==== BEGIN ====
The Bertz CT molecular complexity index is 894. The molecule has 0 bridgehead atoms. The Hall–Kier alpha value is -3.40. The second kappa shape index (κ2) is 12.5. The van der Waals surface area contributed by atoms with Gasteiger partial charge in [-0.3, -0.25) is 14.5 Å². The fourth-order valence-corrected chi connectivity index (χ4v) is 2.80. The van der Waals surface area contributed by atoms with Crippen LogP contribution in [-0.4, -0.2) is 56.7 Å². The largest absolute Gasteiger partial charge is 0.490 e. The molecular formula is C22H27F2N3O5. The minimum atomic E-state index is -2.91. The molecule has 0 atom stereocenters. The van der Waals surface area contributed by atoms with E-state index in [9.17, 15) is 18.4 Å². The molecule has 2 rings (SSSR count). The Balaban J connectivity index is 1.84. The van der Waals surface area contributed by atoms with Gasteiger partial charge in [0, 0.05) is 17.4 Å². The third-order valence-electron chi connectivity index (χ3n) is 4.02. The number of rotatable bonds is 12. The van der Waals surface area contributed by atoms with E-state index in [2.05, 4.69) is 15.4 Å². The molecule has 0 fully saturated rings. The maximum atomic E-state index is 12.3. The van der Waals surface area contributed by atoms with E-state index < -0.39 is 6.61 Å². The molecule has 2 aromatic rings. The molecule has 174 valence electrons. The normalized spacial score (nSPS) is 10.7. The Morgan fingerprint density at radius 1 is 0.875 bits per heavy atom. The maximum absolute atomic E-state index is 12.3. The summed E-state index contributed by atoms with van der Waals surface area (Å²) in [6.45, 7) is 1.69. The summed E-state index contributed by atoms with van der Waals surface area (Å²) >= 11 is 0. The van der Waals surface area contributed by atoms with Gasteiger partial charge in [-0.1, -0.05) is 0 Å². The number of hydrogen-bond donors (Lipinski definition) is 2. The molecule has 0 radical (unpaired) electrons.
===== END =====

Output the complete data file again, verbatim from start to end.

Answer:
The Bertz CT molecular complexity index is 894. The molecule has 0 bridgehead atoms. The Hall–Kier alpha value is -3.40. The second kappa shape index (κ2) is 12.5. The van der Waals surface area contributed by atoms with Gasteiger partial charge in [-0.3, -0.25) is 14.5 Å². The fourth-order valence-corrected chi connectivity index (χ4v) is 2.80. The van der Waals surface area contributed by atoms with Crippen LogP contribution in [-0.4, -0.2) is 56.7 Å². The largest absolute Gasteiger partial charge is 0.490 e. The molecular formula is C22H27F2N3O5. The minimum atomic E-state index is -2.91. The molecule has 0 atom stereocenters. The van der Waals surface area contributed by atoms with E-state index in [9.17, 15) is 18.4 Å². The molecule has 2 rings (SSSR count). The Balaban J connectivity index is 1.84. The van der Waals surface area contributed by atoms with Gasteiger partial charge in [0, 0.05) is 17.4 Å². The third-order valence-electron chi connectivity index (χ3n) is 4.02. The number of rotatable bonds is 12. The van der Waals surface area contributed by atoms with E-state index in [2.05, 4.69) is 15.4 Å². The molecule has 0 fully saturated rings. The maximum atomic E-state index is 12.3. The van der Waals surface area contributed by atoms with E-state index < -0.39 is 6.61 Å². The molecule has 2 aromatic rings. The molecule has 174 valence electrons. The normalized spacial score (nSPS) is 10.7. The Morgan fingerprint density at radius 1 is 0.875 bits per heavy atom. The maximum absolute atomic E-state index is 12.3. The summed E-state index contributed by atoms with van der Waals surface area (Å²) in [6.45, 7) is 1.69. The summed E-state index contributed by atoms with van der Waals surface area (Å²) >= 11 is 0. The van der Waals surface area contributed by atoms with Gasteiger partial charge in [-0.1, -0.05) is 0 Å². The number of hydrogen-bond donors (Lipinski definition) is 2. The molecule has 0 radical (unpaired) electrons.